# How do you find the derivative of -2e^(xcos(x))?

Jul 24, 2016

$\frac{\mathrm{dy}}{\mathrm{dx}} = - 2 {e}^{x \cdot \cos \left(x\right)} \left(\cos \left(x\right) - x \cdot s e n \left(x\right)\right)$

#### Explanation:

Using implicit differentiation, we have

$y = - 2 {e}^{x \cdot \cos \left(x\right)}$

If we take the natural log of both sides we have

$\ln \left(y\right) = \ln \left(- 2 \cdot {e}^{x \cdot \cos \left(x\right)}\right)$

Using the property of logs $\ln \left(a b\right) = \ln \left(a\right) + \ln \left(b\right)$

$\ln \left(y\right) = \ln \left(- 2\right) + \ln \left({e}^{x \cdot \cos \left(x\right)}\right)$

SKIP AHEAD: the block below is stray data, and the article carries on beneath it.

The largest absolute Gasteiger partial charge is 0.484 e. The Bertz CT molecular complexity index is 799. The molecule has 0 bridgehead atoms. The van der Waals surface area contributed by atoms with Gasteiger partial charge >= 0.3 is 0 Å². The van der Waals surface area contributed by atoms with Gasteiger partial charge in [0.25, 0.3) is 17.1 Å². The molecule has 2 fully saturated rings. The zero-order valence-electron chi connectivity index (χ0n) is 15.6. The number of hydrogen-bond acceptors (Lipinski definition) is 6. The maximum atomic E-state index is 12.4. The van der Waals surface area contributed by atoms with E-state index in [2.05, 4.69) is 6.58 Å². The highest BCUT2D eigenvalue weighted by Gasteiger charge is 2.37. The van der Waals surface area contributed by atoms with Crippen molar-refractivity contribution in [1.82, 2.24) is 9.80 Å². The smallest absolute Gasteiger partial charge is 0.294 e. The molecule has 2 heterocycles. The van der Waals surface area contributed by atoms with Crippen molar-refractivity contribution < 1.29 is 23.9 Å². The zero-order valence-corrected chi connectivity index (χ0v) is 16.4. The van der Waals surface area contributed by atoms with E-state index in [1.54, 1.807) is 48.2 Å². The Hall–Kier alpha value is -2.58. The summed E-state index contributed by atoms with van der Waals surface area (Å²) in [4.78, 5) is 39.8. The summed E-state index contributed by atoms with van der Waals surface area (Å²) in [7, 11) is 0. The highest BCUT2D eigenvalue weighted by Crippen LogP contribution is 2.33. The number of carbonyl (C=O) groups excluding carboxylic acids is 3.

Don't worry about the negative number in the logarithm, since we're not evaluating it and constants don't affect derivation we can just ignore that for the moment.

Now, using the log property $\ln \left({a}^{b}\right) = b \cdot \ln \left(a\right)$

$\ln \left(y\right) = \ln \left(- 2\right) + x \cdot \cos \left(x\right) \cdot \ln \left(e\right)$

And since $\ln \left(e\right) = 1$

$\ln \left(y\right) = \ln \left(- 2\right) + x \cdot \cos \left(x\right)$

Now we differentiate both sides

$\frac{\mathrm{dy}}{\mathrm{dx}} \cdot {y}^{- 1} = \cos \left(x\right) \cdot \frac{\mathrm{dx}}{\mathrm{dx}} + x \frac{d}{\mathrm{dx}} \cos \left(x\right)$
$\frac{\mathrm{dy}}{\mathrm{dx}} \cdot {y}^{- 1} = \cos \left(x\right) - x \cdot s e n \left(x\right)$
$\frac{\mathrm{dy}}{\mathrm{dx}} = - 2 {e}^{x \cdot \cos \left(x\right)} \left(\cos \left(x\right) - x \cdot s e n \left(x\right)\right)$